The tank, a collapsible stainless steel unit, allows heat to be stored. Copper coil heat exchangers in the hot water tank warm radiant tube heaters underneath the flooring in the new addition and preheat water to 110° for their domestic hot water tank.
A high-efficiency propane boiler boosts heat to 120° in the domestic hot water tank and provides a back-up heat source for cloudy days when solar power is not sufficient to heat the radiant tubes. The configuration of piping, heat exchangers, pumps, and controllers that makes the solar thermal system work looks complicated. “It isn’t a normal heating system, but it is simple once you understand it,” says Jerry.Date Published: August 29, 2013Date Updated: February 7, 2014
Half their electricity
The other two large solar panel structures are solar photovoltaic units that produce electricity. One system produces roughly half the couple’s own annual electricity usage. This unit, which is connected to the local utility grid, is comprised of 16 collector modules, an AC-DC converter/controller, and a tracker to allow the unit to follow the rays of the sun throughout the day.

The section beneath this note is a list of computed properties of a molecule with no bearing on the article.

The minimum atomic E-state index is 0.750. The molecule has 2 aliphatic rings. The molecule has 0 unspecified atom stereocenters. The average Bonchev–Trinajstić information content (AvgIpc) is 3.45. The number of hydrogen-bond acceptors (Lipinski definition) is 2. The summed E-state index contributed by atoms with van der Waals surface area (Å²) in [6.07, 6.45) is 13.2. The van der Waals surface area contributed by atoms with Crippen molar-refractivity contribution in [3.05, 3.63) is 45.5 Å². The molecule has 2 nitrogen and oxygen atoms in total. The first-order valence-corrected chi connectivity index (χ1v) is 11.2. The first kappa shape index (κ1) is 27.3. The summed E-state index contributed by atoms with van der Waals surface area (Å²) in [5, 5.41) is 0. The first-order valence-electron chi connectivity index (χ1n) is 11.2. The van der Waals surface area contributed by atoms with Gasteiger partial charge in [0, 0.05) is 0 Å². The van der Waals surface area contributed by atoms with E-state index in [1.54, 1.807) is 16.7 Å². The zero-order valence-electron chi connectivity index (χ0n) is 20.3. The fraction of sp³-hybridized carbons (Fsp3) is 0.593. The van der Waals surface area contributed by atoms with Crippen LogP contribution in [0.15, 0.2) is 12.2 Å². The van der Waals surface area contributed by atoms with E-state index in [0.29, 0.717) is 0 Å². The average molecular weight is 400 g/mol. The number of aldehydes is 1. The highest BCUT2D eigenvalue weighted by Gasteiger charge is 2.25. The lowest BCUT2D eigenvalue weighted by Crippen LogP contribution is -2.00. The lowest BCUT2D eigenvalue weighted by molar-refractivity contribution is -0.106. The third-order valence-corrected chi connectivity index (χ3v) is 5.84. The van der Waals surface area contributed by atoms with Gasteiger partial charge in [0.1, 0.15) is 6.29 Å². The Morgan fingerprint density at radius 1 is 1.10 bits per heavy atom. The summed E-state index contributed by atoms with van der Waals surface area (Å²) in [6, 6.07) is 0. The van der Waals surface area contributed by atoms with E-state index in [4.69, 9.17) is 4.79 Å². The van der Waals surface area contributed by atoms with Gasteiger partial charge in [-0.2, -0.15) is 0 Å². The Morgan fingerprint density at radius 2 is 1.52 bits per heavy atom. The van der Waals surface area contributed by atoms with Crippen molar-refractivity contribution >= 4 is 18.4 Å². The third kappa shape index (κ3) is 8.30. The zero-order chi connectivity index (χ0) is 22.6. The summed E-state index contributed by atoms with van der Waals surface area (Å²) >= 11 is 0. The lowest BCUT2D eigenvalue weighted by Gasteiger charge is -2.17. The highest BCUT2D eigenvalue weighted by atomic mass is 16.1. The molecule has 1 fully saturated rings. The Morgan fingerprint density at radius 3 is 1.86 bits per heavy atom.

A net-metering system monitors the unit’s electricity production, compared to the couple’s usage, and sends excess electricity to the power grid. Each year, the system produces about 5,000 kilowatt hours (kwh) in electricity.Date Published: August 29, 2013Date Updated: February 7, 2014
A second system
A second photovoltaic system was installed in 2009 to produce electricity to sell to the Koerners’ utility. This system includes 16 photovoltaic panels and has a total electrical output capacity of 3.36 kilowatts. It produces approximately 5,500 kwh per year.
The Koerners spent roughly $76,000 to build all three solar units and received about $32,800 in Focus on Energy grants and federal tax credits, so total out-of-pocket costs were around $43,200. They figure they are earning a return of just under 10% per year on their investment for the electricity they sell.Date Published: August 29, 2013Date Updated: February 7, 2014
In addition to solar power, Jerry and Penny also burn wood – plentiful on their property – as another heat source for the home. They built a masonry fireplace/heater as part of the home renovation, doing the masonry work themselves, using limestone and sandstone from the property. “It’s an art,” says Jerry who learned masonry basics from his father, who was a bricklayer.